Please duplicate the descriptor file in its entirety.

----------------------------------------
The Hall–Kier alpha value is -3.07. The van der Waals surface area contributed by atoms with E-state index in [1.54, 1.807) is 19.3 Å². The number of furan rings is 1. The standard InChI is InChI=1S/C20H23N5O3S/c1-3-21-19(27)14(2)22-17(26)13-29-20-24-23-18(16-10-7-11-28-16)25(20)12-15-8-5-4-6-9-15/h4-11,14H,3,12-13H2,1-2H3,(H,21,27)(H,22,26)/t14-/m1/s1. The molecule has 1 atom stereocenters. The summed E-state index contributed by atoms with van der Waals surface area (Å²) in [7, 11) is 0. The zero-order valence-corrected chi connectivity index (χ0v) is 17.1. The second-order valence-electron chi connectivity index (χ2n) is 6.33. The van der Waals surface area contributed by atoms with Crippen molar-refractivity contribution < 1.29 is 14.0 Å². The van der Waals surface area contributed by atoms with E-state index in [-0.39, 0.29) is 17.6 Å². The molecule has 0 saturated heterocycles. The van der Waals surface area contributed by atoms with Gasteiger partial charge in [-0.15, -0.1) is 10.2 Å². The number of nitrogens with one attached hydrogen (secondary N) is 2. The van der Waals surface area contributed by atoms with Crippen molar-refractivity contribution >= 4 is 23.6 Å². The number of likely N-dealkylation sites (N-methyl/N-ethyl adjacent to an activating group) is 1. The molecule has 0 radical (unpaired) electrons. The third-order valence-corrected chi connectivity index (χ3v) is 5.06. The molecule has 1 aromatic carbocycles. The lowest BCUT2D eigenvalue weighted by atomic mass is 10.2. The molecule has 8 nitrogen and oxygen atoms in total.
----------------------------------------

The Hall–Kier alpha value is -3.07. The van der Waals surface area contributed by atoms with E-state index in [1.54, 1.807) is 19.3 Å². The number of furan rings is 1. The standard InChI is InChI=1S/C20H23N5O3S/c1-3-21-19(27)14(2)22-17(26)13-29-20-24-23-18(16-10-7-11-28-16)25(20)12-15-8-5-4-6-9-15/h4-11,14H,3,12-13H2,1-2H3,(H,21,27)(H,22,26)/t14-/m1/s1. The molecule has 1 atom stereocenters. The summed E-state index contributed by atoms with van der Waals surface area (Å²) in [7, 11) is 0. The zero-order valence-corrected chi connectivity index (χ0v) is 17.1. The second-order valence-electron chi connectivity index (χ2n) is 6.33. The van der Waals surface area contributed by atoms with Crippen molar-refractivity contribution < 1.29 is 14.0 Å². The van der Waals surface area contributed by atoms with E-state index in [-0.39, 0.29) is 17.6 Å². The molecule has 0 saturated heterocycles. The van der Waals surface area contributed by atoms with Gasteiger partial charge in [-0.15, -0.1) is 10.2 Å². The number of nitrogens with one attached hydrogen (secondary N) is 2. The van der Waals surface area contributed by atoms with Crippen molar-refractivity contribution >= 4 is 23.6 Å². The number of likely N-dealkylation sites (N-methyl/N-ethyl adjacent to an activating group) is 1. The molecule has 0 radical (unpaired) electrons. The third-order valence-corrected chi connectivity index (χ3v) is 5.06. The molecule has 1 aromatic carbocycles. The lowest BCUT2D eigenvalue weighted by atomic mass is 10.2. The molecule has 8 nitrogen and oxygen atoms in total.